If you keep spinach too long, it will go bad. Watch for these signs and throw the spinach on the compost pile if it shows them.
There’s a good reason why spinach was Popeye the Sailor’s favorite food. This leafy green is rich not only in fiber, but also in iron, folic acid, and potassium, as well as vitamins A, C, and K.
The superfood that it is, spinach is sold in any decent supermarket and is almost always reasonably priced, especially when compared to other leafy greens in the fresh produce section. And it keeps for a really long time! As Corey Williams explains for Allrecipes, spinach will last up to 10 days if you refrigerate it properly.
Alas, spinach doesn’t last forever. Sooner or later, this leafy green goes bad. When it does, there’s no more room for it on the dining table. Spinach gone bad can make you sick, and so the only good place for it is the compost heap.
If you’re on the fence about whether or not the spinach in your fridge has gone bad, refrain from eating or cooking it until you’ve seen our guide below.
How to Tell If Spinach Has Gone Bad
If you know what to look for, you can learn a lot about the freshness of spinach from its look, smell and feel.
If the spinach in your fridge looks bruised and wilted, has dark green patches, and is covered in slimy goo, it means it’s spoiled and should be thrown away.
Baby spinach has a tendency to spoil faster than mature spinach. That said, all spinach is at its best the moment you bring it back home from the grocery store, and its quality deteriorates the longer you store it. So to get the best taste and texture, don’t wait too long to use it up.
1. Look Over It
Fresh spinach should appear wholesome and tender. It should have a bright green color, with slightly darker ribs and veins on the leaves, as if it has just been harvested from the field.
Spinach gone bad looks bruised or wilted. Dark green patches appear on the leaves, and the spinach gets covered with a slimy ooze. This slimy ooze is a sign of decay, experts say, and that the spinach may no longer be edible.
2. Give It a Sniff
Fresh spinach should have a subtle and barely perceptible smell. It should smell leafy and recent, like kale or a crisp head of lettuce, and a little like dry earth.
If the spinach smells sour, musty, or medicinal, don’t eat or cook it. All of these odors are signs of bacterial and fungal activity, and they indicate that the spinach may no longer be safe to eat.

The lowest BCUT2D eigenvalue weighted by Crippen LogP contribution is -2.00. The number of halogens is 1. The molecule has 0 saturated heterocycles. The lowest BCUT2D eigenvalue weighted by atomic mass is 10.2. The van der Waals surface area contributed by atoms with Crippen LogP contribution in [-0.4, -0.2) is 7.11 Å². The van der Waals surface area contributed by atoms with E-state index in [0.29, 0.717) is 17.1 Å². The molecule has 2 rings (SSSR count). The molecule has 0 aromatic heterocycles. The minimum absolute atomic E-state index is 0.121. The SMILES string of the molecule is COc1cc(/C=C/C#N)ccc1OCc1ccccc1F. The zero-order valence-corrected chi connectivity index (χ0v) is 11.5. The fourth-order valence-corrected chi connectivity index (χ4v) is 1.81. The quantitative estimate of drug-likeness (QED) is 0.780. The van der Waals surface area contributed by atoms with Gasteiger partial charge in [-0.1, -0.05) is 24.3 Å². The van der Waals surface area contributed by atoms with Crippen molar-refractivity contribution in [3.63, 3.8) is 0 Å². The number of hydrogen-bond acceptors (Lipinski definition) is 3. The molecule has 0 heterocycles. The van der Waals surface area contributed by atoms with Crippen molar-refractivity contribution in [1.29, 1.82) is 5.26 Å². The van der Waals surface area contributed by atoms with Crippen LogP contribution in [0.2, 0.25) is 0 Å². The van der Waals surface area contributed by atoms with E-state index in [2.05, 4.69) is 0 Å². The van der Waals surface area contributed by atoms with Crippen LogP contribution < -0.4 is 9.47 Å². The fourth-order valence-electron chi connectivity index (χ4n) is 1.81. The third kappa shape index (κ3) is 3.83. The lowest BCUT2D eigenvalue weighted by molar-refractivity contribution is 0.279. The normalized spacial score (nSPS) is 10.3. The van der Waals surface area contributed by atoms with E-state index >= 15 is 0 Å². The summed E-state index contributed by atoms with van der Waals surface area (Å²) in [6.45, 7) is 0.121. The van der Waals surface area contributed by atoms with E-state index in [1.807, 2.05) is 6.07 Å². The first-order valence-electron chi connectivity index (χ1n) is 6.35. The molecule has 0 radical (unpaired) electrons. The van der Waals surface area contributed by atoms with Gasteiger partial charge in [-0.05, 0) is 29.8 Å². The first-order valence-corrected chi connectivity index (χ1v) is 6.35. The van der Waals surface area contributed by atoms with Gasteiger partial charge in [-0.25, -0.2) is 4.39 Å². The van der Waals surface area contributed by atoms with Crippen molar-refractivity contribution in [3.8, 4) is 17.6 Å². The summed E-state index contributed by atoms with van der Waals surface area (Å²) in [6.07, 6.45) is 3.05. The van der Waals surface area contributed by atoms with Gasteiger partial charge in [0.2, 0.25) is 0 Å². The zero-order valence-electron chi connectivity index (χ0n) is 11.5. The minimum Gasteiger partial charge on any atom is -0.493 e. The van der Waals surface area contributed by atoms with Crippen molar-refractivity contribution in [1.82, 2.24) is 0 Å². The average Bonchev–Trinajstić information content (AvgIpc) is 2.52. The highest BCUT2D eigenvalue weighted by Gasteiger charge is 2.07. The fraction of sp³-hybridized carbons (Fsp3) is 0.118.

3. Do the Touch Test
Last but not least is the touch test.
Take a few spinach leaves in your hand and hold them. Fresh spinach feels dry and crisp; spoiled spinach feels wet and spongy.
Ask yourself, do the spinach leaves feel firm and alive in your hand, or are they soft and lifeless? When you pinch a leaf, does it get bruised but keep its shape, or does it crumble between your fingers?
This gives you subtle—but very important–clues about the freshness of your spinach.
Can Spoiled Spinach Make You Sick?
Don’t eat spoiled spinach because it can give you food poisoning, even after thermal treatment.
Although the bacteria, fungi, and yeasts that make spinach spoil are generally harmless, they’re not the only type of microorganisms that grow on the leaves. Spinach can harbor disease-causing bacteria such as Cyclospora, Escherichia coli, Listeria monocytogenes, and Salmonella.
These disease-causing bacteria, called pathogens, multiply quickly at room temperature and slowly in the fridge. By the time that bunch of spinach has spoiled, they may have multiplied to harmful numbers that cause potentially life-threatening food-borne illness.
How to Buy the Freshest Spinach
Cookbook author Getty Stewart recommends buying locally grown spinach at the farmers market if you can. Not only does this support the local community, she says, but it’s also the freshest because it has not traveled as far or been stored as long as its store-bought counterpart.
If this isn’t possible, just choose your spinach well at the grocery store.
Spinach is sold in bunches, in bags, and in plastic containers. Of these, spinach in plastic containers has the longest shelf life because it’s often packaged in a protective atmosphere that prevents oxidation.
In Keys to Good Cooking, American writer Harold McGee advises choosing spinach with small, flat, and fresh-looking leaves. He says to avoid thick leaves with thick ribs and veins unless we want to cook them, as they are too tough and chewy for salads.
Baby spinach is more tender than mature spinach. However, if you want to use it in salads, keep in mind that baby spinach leaves are also more likely to harbor disease-causing bacteria that live in the dirt.
Read more: Can Raw Spinach Go in Salad?
Spinach can (and very often does) go bad. When it does, look for the unmistakable signs of bruising, wilting, and slime on the leaves. And remember food safety rule number one: “When in doubt, throw it out.”